But be wary: If an employer posts an opening on more than one job board, there’s a good chance it’ll show up multiple times on an aggregator’s list. You won’t be doing yourself a favor by applying for the same job on different sites. That will just make you look inattentive and unfocused, and more often than not kill your chances of snagging an interview.
Sign Up for Niche Job Boards
Another route to explore is a niche job board, which specializes in particular job functions and industries. They often list positions that don’t appear on some of the larger, general boards, so they can offer access to openings with smaller applicant pools. Applying for a job through a niche board can also give you a leg up over someone using a broad-based site because it identifies you as more of an industry insider.
In my experience, these are some of the best niche job boards for particular fields (and here's a list with more):
- Accounting: Accountingjobstoday.com
- Biotech/Pharmaceuticals: Medzilla.com
- Communications/Public Relations: Prsa.org/jobcenter
- Construction: Constructionjobs.com
- Engineering: Engineerjobs.com
- Finance: Fins.com/finance
- Government: Usajobs.gov
- Higher Education: Higheredjobs.com
- Marketing: Talentzoo.com
- Nonprofits: Idealist.org
- Science: Naturejobs.com
- Sports: Workinsports.com
- Technology: Dice.com
Even if you restrict your activity to the boards with the best opportunities, you should still focus on building personal connections.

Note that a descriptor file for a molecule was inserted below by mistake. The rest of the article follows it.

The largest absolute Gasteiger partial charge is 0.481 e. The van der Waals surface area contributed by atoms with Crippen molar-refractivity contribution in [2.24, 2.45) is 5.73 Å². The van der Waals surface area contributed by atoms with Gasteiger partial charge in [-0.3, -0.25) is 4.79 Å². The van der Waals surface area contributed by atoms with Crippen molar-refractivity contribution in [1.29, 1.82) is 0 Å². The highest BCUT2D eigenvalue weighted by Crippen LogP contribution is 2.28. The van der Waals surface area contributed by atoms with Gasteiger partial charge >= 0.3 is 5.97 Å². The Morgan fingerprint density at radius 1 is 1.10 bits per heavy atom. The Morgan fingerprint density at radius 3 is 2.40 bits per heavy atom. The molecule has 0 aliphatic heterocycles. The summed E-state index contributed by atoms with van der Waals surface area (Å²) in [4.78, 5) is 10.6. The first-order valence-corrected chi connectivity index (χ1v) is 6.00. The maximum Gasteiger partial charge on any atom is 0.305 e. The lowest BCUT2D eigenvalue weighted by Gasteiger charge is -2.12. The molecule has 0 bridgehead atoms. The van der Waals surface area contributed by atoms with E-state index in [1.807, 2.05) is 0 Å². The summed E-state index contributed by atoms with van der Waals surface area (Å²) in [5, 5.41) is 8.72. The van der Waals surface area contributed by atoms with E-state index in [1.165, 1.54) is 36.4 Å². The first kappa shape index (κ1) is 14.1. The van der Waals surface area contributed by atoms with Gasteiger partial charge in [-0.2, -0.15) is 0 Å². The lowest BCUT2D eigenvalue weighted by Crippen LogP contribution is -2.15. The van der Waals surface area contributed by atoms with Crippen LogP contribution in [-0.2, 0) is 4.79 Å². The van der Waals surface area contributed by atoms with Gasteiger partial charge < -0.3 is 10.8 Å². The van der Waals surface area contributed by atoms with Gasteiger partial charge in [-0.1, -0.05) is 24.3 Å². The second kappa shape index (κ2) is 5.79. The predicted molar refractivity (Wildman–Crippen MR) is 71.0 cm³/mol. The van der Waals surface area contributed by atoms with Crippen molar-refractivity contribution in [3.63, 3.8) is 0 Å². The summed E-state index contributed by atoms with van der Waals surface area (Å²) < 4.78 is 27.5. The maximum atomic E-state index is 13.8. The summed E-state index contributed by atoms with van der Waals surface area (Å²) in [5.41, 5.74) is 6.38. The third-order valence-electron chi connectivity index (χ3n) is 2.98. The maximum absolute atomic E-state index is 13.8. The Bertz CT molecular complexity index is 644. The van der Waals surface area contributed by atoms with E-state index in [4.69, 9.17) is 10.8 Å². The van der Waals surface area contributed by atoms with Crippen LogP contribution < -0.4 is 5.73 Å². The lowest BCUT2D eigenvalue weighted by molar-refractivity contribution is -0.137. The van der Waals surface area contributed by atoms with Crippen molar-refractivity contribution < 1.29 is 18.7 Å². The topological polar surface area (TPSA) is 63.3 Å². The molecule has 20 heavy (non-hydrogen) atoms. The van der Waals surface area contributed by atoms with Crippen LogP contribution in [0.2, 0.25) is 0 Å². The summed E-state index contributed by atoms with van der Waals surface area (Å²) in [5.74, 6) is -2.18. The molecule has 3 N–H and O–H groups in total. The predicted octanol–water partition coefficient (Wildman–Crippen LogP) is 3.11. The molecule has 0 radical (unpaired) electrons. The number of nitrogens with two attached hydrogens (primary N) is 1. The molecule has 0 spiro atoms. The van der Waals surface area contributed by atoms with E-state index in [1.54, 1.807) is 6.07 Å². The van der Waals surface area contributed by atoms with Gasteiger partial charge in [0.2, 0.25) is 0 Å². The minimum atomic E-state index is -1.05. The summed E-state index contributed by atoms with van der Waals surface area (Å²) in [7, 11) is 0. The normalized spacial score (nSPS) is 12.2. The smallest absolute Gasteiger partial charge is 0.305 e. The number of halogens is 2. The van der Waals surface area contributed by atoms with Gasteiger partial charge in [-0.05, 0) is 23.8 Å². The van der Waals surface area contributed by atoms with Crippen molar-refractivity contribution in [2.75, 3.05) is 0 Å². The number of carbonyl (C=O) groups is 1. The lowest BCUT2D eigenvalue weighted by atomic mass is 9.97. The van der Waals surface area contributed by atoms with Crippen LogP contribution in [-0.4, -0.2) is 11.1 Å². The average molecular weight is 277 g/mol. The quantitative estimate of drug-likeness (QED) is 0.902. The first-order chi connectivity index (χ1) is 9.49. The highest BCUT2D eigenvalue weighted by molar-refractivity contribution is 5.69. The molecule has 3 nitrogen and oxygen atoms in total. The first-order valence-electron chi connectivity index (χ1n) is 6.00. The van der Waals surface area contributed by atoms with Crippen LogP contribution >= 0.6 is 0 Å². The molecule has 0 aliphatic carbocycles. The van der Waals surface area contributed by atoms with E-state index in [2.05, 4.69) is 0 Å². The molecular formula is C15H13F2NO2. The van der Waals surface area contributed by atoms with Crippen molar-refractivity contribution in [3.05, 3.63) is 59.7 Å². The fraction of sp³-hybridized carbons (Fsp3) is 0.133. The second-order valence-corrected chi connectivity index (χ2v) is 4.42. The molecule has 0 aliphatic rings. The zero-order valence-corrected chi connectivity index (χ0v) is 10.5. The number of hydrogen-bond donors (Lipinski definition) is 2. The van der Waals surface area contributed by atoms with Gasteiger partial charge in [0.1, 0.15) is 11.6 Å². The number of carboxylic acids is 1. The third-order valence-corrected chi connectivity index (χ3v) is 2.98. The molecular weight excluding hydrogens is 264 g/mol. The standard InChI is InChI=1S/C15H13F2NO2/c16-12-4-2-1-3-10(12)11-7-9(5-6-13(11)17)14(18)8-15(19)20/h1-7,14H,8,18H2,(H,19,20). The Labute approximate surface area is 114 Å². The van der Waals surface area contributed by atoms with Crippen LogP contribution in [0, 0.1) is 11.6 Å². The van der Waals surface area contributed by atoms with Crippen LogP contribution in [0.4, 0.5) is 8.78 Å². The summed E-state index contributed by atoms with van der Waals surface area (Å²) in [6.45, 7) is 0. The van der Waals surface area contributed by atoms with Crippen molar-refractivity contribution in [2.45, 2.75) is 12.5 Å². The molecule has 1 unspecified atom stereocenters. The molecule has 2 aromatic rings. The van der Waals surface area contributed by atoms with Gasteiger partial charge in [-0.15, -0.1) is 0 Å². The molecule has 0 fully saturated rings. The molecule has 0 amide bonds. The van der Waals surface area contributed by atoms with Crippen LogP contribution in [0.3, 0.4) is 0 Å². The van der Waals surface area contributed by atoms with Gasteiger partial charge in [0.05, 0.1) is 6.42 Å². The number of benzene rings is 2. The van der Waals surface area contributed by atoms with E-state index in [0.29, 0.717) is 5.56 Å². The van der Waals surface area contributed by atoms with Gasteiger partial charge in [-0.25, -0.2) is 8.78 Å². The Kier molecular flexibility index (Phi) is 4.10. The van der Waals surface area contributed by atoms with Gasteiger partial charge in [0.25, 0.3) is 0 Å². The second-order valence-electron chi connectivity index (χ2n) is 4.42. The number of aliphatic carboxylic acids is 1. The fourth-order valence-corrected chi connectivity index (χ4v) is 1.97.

The 10-20-70 Approach for Job Hunters
I recommend devoting only about 10 percent of the time you spend looking for a job responding to online ads and job boards; 20 percent interacting with recruiters and 70 percent to in-person, phone and online networking.
This approach will put the emphasis of your hunt on cultivating relationships, differentiating your candidacy in ways that are unique and memorable.
So rather than using job boards as a one-stop method to find work, think of them as research tools to get a sense of the skills and experience that are in demand, as well as to help you refine your search and nuance your personal pitch.
Then network like mad. You may not know anyone who works for the company where you’re hoping to get hired, but one of your contacts may or they might know someone in the industry who’d be willing to speak with you. Do a LinkedIn search to check out your contacts' connections and start asking for introductions.
Job Boards and Recruiters
If you’re interested in a posting that's being handled by a recruiting firm, don’t apply for the position through the board. Instead, email a direct pitch to one of the partners at the recruiter, explaining why you think a 15- to 30-minute conversation would be mutually beneficial. Don’t reference the job board in your pitch, but do craft your approach using the requirements mentioned in the posting.
Remember, in these discussions, as well as networking phone calls or coffees, you’re not asking for a job — you’re forging personal connections.
Try to offer something of value to every person you speak with, whether alerting them to an article or piece of research that might be useful in their work or picking up the tab at breakfast.
Persistence Pays Off
Keep in mind that it takes more informational interviews to land a job today than 25 years ago. Back then, I could confidently tell clients that if they had 45 to 60 informational interviews, they’d probably end up with six to eight formal interviews, leading to two decent job offers. Today, you’ll probably need to have 65 to 90 networking conversations for those returns.
That's a lot of coffee. But those meetings will increase your odds of success as opposed to hiding out in your bunker and just clicking a job board’s “send” button.